Sue DeVries and Tenzin Choesang
Sue DeVries (L) and Tenzin Choesang are nurse practitioners at the Peter Munk Cardiac Centre. (Photo: UHN)

Nurse practitioners (NPs) play a crucial role in providing holistic, patient-centered medical care – but despite their vital contributions, the role is not always fully understood.

An NP is a registered nurse (RN) with additional graduate level education, clinical training, and experience. Licensed by the College of Nurses, NPs operationalize the knowledge they acquired as nurses, and can do so autonomously. They complete assessments, diagnose, order and interpret diagnostic tests, draw up a plan of care, and write prescriptions.

"There can be misconceptions about what NPs do," says Tara Bolden, UHN's Nurse Practitioner Lead. "​​Understanding the advanced skills and scope of practice of NPs is important, especially when it comes to enhancing access to comprehensive, specialized patient care."

UHN employs about 125 NPs – ​​​​​​and each one provides highly specialized, high-quality care by combining extensive medical knowledge with the holistic lens required to enhance the patient experience.

November 7 to 13 is National Nurse Practitioner Week, a time to celebrate the vital work NPs do and raise awareness about the profession. Read more about NPs in Ontario.

Versatile and dynamic scope of practice

"Someone once made the analogy of NPs being the Swiss army knife of healthcare, referring to the versatility and dynamic nature of NP practice," says Tara. "I really appreciate that description."

Take NP Sue Devries for example. Sue has been at UHN for 37 years. In that time, she's spent 30 years in vascular surgery at the Peter Munk Cardiac Centre, and the last 15 years practicing as an NP.

At 7 a.m., Monday to Friday, you can find Sue and the medical team making their rounds on the floor, reviewing patients recovering from a variety of vascular surgeries and illnesses.

Tara Bolden
"One of the best parts of my job is that every day is different –​ and one of the biggest challenges is that every day is different," says Tara Bolden, UHN'​s Nurse Practitioner Lead. (Photo: UHN)

Sue and the team discuss plans of care, identifying emerging medical concerns, and follow up on consults.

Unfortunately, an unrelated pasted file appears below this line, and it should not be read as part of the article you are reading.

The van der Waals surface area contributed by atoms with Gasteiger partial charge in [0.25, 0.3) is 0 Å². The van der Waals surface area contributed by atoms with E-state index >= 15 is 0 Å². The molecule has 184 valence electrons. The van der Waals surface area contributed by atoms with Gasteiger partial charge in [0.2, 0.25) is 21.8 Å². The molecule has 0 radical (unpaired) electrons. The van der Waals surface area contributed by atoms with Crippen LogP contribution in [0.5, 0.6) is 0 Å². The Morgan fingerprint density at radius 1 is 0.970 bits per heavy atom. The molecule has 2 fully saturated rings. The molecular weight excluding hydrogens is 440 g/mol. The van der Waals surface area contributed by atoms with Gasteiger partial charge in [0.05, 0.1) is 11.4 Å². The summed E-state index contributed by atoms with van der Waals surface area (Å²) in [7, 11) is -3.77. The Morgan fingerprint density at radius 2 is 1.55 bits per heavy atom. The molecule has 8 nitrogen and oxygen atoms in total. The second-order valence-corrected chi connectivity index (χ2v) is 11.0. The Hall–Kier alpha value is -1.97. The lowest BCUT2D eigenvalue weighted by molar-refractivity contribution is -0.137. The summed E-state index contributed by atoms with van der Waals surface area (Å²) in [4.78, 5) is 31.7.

Every now and then, Sue adds in a non-medical detail. Outside one room, she mentions that the patient prefers the term "partner" instead of "wife" for their caregiver. Outside another, she reminds the team of the patient's preferred pronouns.

These seemingly small details are a big part of Sue's job helping patients feel seen and respected during their stay in hospital.

There's no place like home

By 8:15 a.m., Sue is preparing for her daily meeting with Nursing and Allied Health. After Sue provides her updates, the group will collaborate on a game plan for the day.

"For a lot of patients – ​especially those with complex medical issues and disability, getting home is a huge victory," Sue says. "We do a lot of detailed, interdisciplinary work to move patients through the system safely and make sure they get home."

Not surprisingly, there are a lot of moving parts involved in getting a patient home after vascular surgery.

"I'll sit down with a number of specialists and team members, whoever is relevant to the patient, to make sure the patient has everything they need to get home," Sue says.

To Sue, the beauty of her role is in the interdisciplinary coordination of care for patients.

"I think of myself as the quarterback," she laughs. "I'm coordinating all the different pieces so we can get to where we want to go – but I can't do it without our team.

"I pull in everyone I need to make each patient's life better."

Every day is different

"What's great about UHN is that we have such a breadth of expertise and clinical specialty areas, so the spectrum of NP practice at UHN is huge," says Tara.

"You can see all the different ways the role can be lived out, with NPs incorporating their clinical skills, leadership, education, and research competencies into their daily work.

"It's a real mosaic of experience and skills, but the foundation of NP practice never changes."

Sue says at its core, "being an NP is about teamwork, education, and patient care. You have to be keen to learn and keen to get to know your patients."

"One of the best parts of my job is that every day is different –​ and one of the biggest challenges is that every day is different. But I get up in the morning with a smile on my face. I like going to work. Who knows what's going to happen."

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